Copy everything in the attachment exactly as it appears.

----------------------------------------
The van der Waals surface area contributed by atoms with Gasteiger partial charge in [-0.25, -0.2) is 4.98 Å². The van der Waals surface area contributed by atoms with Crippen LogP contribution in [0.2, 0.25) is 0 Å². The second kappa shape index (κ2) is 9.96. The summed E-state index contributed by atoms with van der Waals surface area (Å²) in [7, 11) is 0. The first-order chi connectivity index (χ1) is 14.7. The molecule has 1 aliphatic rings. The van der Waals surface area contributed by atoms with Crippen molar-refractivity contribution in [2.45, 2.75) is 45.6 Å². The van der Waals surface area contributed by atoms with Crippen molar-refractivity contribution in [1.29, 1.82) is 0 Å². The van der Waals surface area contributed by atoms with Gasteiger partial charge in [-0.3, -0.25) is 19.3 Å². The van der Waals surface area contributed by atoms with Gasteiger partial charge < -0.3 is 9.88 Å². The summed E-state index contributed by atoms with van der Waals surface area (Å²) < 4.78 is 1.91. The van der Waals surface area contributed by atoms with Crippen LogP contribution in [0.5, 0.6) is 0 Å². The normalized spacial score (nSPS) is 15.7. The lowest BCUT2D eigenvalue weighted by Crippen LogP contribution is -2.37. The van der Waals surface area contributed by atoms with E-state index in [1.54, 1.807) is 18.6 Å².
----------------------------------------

The van der Waals surface area contributed by atoms with Gasteiger partial charge in [-0.25, -0.2) is 4.98 Å². The van der Waals surface area contributed by atoms with Crippen LogP contribution in [0.2, 0.25) is 0 Å². The second kappa shape index (κ2) is 9.96. The summed E-state index contributed by atoms with van der Waals surface area (Å²) in [7, 11) is 0. The first-order chi connectivity index (χ1) is 14.7. The molecule has 1 aliphatic rings. The van der Waals surface area contributed by atoms with Crippen molar-refractivity contribution in [2.45, 2.75) is 45.6 Å². The van der Waals surface area contributed by atoms with Crippen molar-refractivity contribution in [1.29, 1.82) is 0 Å². The van der Waals surface area contributed by atoms with Gasteiger partial charge in [-0.3, -0.25) is 19.3 Å². The van der Waals surface area contributed by atoms with Gasteiger partial charge < -0.3 is 9.88 Å². The summed E-state index contributed by atoms with van der Waals surface area (Å²) < 4.78 is 1.91. The van der Waals surface area contributed by atoms with Crippen LogP contribution in [0.5, 0.6) is 0 Å². The normalized spacial score (nSPS) is 15.7. The lowest BCUT2D eigenvalue weighted by Crippen LogP contribution is -2.37. The van der Waals surface area contributed by atoms with E-state index in [1.54, 1.807) is 18.6 Å².